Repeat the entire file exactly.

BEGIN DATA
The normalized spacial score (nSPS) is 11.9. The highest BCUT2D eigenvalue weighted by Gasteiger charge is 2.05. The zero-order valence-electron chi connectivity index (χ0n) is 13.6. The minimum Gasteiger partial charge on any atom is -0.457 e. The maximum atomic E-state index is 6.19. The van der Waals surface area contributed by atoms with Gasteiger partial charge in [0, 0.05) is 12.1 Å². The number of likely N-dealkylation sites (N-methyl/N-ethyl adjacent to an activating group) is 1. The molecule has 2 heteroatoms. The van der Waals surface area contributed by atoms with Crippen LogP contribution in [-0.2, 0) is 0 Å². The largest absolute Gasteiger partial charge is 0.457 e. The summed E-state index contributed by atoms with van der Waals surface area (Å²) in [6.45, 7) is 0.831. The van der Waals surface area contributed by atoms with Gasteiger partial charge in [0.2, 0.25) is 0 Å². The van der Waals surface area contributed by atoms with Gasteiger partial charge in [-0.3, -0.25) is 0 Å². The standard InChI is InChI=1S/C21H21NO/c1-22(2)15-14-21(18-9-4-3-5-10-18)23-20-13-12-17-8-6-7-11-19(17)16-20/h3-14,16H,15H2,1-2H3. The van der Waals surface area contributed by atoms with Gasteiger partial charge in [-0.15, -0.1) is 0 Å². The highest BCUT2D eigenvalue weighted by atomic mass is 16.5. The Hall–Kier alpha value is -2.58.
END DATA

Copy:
The normalized spacial score (nSPS) is 11.9. The highest BCUT2D eigenvalue weighted by Gasteiger charge is 2.05. The zero-order valence-electron chi connectivity index (χ0n) is 13.6. The minimum Gasteiger partial charge on any atom is -0.457 e. The maximum atomic E-state index is 6.19. The van der Waals surface area contributed by atoms with Gasteiger partial charge in [0, 0.05) is 12.1 Å². The number of likely N-dealkylation sites (N-methyl/N-ethyl adjacent to an activating group) is 1. The molecule has 2 heteroatoms. The van der Waals surface area contributed by atoms with Crippen LogP contribution in [-0.2, 0) is 0 Å². The largest absolute Gasteiger partial charge is 0.457 e. The summed E-state index contributed by atoms with van der Waals surface area (Å²) in [6.45, 7) is 0.831. The van der Waals surface area contributed by atoms with Gasteiger partial charge in [0.2, 0.25) is 0 Å². The van der Waals surface area contributed by atoms with Gasteiger partial charge in [-0.3, -0.25) is 0 Å². The standard InChI is InChI=1S/C21H21NO/c1-22(2)15-14-21(18-9-4-3-5-10-18)23-20-13-12-17-8-6-7-11-19(17)16-20/h3-14,16H,15H2,1-2H3. The van der Waals surface area contributed by atoms with Gasteiger partial charge in [-0.15, -0.1) is 0 Å². The highest BCUT2D eigenvalue weighted by atomic mass is 16.5. The Hall–Kier alpha value is -2.58.